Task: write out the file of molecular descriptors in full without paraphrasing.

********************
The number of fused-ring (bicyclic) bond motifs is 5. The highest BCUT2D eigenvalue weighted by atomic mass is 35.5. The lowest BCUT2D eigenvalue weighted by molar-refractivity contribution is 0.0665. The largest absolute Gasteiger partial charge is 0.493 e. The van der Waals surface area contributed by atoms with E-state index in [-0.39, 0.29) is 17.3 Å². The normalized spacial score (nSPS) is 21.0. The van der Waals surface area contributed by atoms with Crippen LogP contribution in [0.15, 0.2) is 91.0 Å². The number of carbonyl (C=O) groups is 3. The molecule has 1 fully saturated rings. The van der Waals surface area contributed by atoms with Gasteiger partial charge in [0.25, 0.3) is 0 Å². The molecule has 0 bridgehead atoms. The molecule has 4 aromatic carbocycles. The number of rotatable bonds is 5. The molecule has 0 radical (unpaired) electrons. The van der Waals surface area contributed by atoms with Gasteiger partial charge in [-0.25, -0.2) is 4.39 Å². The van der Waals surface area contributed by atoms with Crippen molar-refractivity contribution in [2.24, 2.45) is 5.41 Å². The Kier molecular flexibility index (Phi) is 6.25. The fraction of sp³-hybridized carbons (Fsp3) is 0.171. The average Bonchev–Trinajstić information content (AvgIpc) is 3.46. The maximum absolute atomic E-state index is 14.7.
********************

The number of fused-ring (bicyclic) bond motifs is 5. The highest BCUT2D eigenvalue weighted by atomic mass is 35.5. The lowest BCUT2D eigenvalue weighted by molar-refractivity contribution is 0.0665. The largest absolute Gasteiger partial charge is 0.493 e. The van der Waals surface area contributed by atoms with E-state index in [-0.39, 0.29) is 17.3 Å². The normalized spacial score (nSPS) is 21.0. The van der Waals surface area contributed by atoms with Crippen LogP contribution in [0.15, 0.2) is 91.0 Å². The number of carbonyl (C=O) groups is 3. The molecule has 1 fully saturated rings. The van der Waals surface area contributed by atoms with Gasteiger partial charge in [0.25, 0.3) is 0 Å². The molecule has 0 bridgehead atoms. The molecule has 4 aromatic carbocycles. The number of rotatable bonds is 5. The molecule has 0 radical (unpaired) electrons. The van der Waals surface area contributed by atoms with Gasteiger partial charge in [-0.25, -0.2) is 4.39 Å². The van der Waals surface area contributed by atoms with Crippen molar-refractivity contribution in [2.24, 2.45) is 5.41 Å². The Kier molecular flexibility index (Phi) is 6.25. The fraction of sp³-hybridized carbons (Fsp3) is 0.171. The average Bonchev–Trinajstić information content (AvgIpc) is 3.46. The maximum absolute atomic E-state index is 14.7.